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Rao N. Jaladanki

Rao N. Jaladanki Ph.D.

Academic Title: Associate Professor
Primary Appointment: Surgery
Location: VAMC, 10 N. Greene St., 3C-124
Phone: (410) 605-7808
Fax: (410) 605-7949

Personal History:

Dr. Rao N. Jaladanki, born in India, completed his Ph.D degree in Zoology (Endocrinology) at Sri Venkateswara University, Tirupati, AP, India in 1992. His postdoctoral fellowship was awarded by the Rockefeller Foundation in 1993, worked as a Postdoctoral Fellow at Southern Illinois University, Carbondale, IL (Dr. Andrzej Bartke’s lab), and in 1995 he moved to University of Maryland School of Medicine, Baltimore (Dr. Feng’s lab). In 1997, Dr. Jaladanki started his faculty position as a Research Associate with Dr. Jian-Ying Wang, Department of Surgery.  In 2015, he was promoted to the Associate Professor of Surgery. Since 2010, he is also affiliated with Department of Veterans Affairs, Biomedical Laboratory Research and Development program as a "Research Health Scientist".

Research Interests:

  • Gastrointestinal (GI) Mucosal Homeostasis
  • Cellular and molecular mechanisms of GI mucosal healing
  • Cellular signaling mechanisms in the maintenance of gut epithelial integrity
  • Epithelial cell renewal, growth arrest, and apoptosis
  • microRNAs, Lnc RNAs, RNA binding proteins and post-transcriptional regulation during GI epithelial cell growth and differentiation
  • TRPC1/STIM1/Caveolin involvement during Ca2+-mediated mucosal restitution
  • Cytoskeleton and intercellular junctions in epithelial cells

Lab Techniques and Equipment:

  • Gut mucosal injury models in vitro and in vivo
  • Small GTP binding proteins, GPCRs during wound healing
  • Measurements of paracellular permeability and barrier functions
  • microRNAs regulation on gut mucosal integrity
  • RNA-pull down assays
  • Polysome profile analysis
  • Transient (adenoviral system) and stable gene transfection
  • Promoter deletion, exchange, and point mutations and reporter gene assays
  • Fluorescence measurement of intracellular Ca2+ concentration
  • miRNA profiles and RNA Binding Proteins

Grant Support:

Department of Veteran Affairs Merit Review Award


(Selected from 95 articles published as Jaladanki N. Rao)

  1. Phatak P, Byrnes K, Mansour D, Liu L, Li R, Rao JN, Turner DJ, Wang J-Y and Donahue JM. Overexpression of miR-214-3p in esophageal squamous cancer cells enhances sensitivity to cisplatin by targeting survivin directly and indirectly through CUG-BP1. Oncogene 2015 (In Press).
  2. Zou T, Rao JN, Liu L, Xiao L, Chung HK, Li Y, Chen G, Gorospe M, and Wang J-Y. JunD enhances miR-29b levels transcriptionally and post-transcriptionally to inhibit proliferation of intestinal epithelial cells. Am J Physiol Cell Physiol308: C813-C824, 2015.
  3. Rathor N, Zhuang R, Wang JY, Donahue JM, Turner DJ and Rao JN. Src-mediated Caveolin-1 phosphorylation regulates intestinal epithelial restitution by altering Ca2+ influx after wounding. Am J Physiol Gastrointest & Liver Physiol  306: G650-G658, 2014.
  4. Rathor N, Chung HK, Wang SR, Wang J-Y, Turner DJ and Rao JN. Caveolin-1 enhances rapid mucosal restitution by activating TRPC1-mediated Ca2+ signaling.  Physiol Rep  2: e12193, 2014.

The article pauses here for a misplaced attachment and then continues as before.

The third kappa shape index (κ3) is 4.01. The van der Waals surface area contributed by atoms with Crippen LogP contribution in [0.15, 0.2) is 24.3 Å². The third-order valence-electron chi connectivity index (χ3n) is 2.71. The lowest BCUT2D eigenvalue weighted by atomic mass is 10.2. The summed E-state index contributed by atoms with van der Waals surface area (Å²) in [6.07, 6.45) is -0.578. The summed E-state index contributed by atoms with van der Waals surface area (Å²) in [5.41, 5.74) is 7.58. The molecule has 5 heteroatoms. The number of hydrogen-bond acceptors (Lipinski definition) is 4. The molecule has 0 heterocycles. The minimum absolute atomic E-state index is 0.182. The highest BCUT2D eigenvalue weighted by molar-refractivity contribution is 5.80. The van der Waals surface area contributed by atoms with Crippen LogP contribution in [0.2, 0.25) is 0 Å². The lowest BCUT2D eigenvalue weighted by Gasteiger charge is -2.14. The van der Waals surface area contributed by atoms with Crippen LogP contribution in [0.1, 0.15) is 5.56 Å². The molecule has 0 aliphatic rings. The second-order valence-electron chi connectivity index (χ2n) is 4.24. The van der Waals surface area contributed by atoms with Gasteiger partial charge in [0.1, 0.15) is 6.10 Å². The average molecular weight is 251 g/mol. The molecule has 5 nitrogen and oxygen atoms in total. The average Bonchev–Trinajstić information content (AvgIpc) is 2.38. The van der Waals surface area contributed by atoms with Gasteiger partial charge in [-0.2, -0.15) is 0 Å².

5. Zhuang R, Rao JN, Zou T, Liu L, Xiao L, Cao S, Hansraj NZ, Gorospe M, Wang JY. miR-195 competes with HuR to modulate stim1 mRNA stability and regulate cell migration. Nucleic Acids Res 41: 7905-7919, 2013.
  6. Yu T, Rao JN, Zou T, Liu L, Xiao L, Ouyang M, Cao S, Gorospe M and Wang JY. Competitive binding of CUGBP1 and HuR to Occludin mRNA controls its translation and modulates epithelial barrier function. Mol Biol Cell 24: 85-99, 2013.
  7. Keledjian KM, Marasa BS, Wang JY, and Rao JN. Induced PDK1 kinase activity suppresses apoptosis in intestinal epithelial cells by activating Akt signaling following polyamine depletion. Int J Clin Exp Med 5: 221-228, 2012.
  8. Timmons J, Chang ET, Wang J-Y and Rao JN. Polyamines and gut mucosal homeostasis. J Gastrointest Digest Sys S7:001, 2012.
  9. Rao JN, Rathor N, Zhuang R, Zou T, Liu L, Xiao L, Turner DJ, and Wang JY. Polyamines regulate intestinal epithelial restitution through TRPC1-mediated Ca2+ signaling by differentially modulating STIM1 and STIM2. Am J Physiol Cell Physiol 303: C308-C317, 2012.
  10. Rathor N, Wang SR, Chang ET, and Rao JN. Differentiated intestinal epithelial cells express high levels of TGF-b receptors and exhibit increased sensitivity to growth inhibition. Int J Clin Exp Med 4: 299-308, 2011.
  11. Rao JN and Wang JY. Regulation of Gastrointestinal Mucosal Growth. Text book-ebook Series. Integrated Systems Physiology: From Molecule to function to disease#15 (eds) Neil D. Granger and Joey P. Granger, Morgan & Claypool Life sciences pp.1-103, 2011.
  12. Rao JN, Rathor N, Zou T, Liu L, Xiao L, Yu TX, Cui YH, and Wang JY. STIM1 translocation to the plasma membrane enhances intestinal epithelial restitution by inducing TRPC1-medidated Ca2+ signaling after wounding. Am J Physiol Cell Physiol 299: C579-C588, 2010.
  13. Zou T, Rao JN, Liu L, Xiao L, Yu TX, Jiang P, Gorospe M, and Wang JY. Polyamines regulate the stability of JunD mRNA by modulating the competitive binding of its 3’-untranslated region to HuR and AUF1. Mol Cell Biol 30: 5021-5032, 2010.
  14. Rao JN, Liu SV, Zou T, Liu L, Xiao L, Zhang X, Bellavance E, Yuan JXJ. and Wang JY. Rac1 promotes intestinal epithelial restitution by increasing Ca2+ influx through interaction with Phospholipase C-g1 after wounding. Am J Physiol Cell Physiol 295: C1499-C1509, 2008.
  15. Rao JN, Liu L, Zou T, Marasa BS, Boneva D, Wang SR, Malone DL, Turner DJ, and Wang JY. Polyamines are required for phospholipase-Cg1 expression promoting intestinal epithelial restitution after wounding. Am J Physiol Gastrointest & Liver Physiol 292: G335-G343, 2007.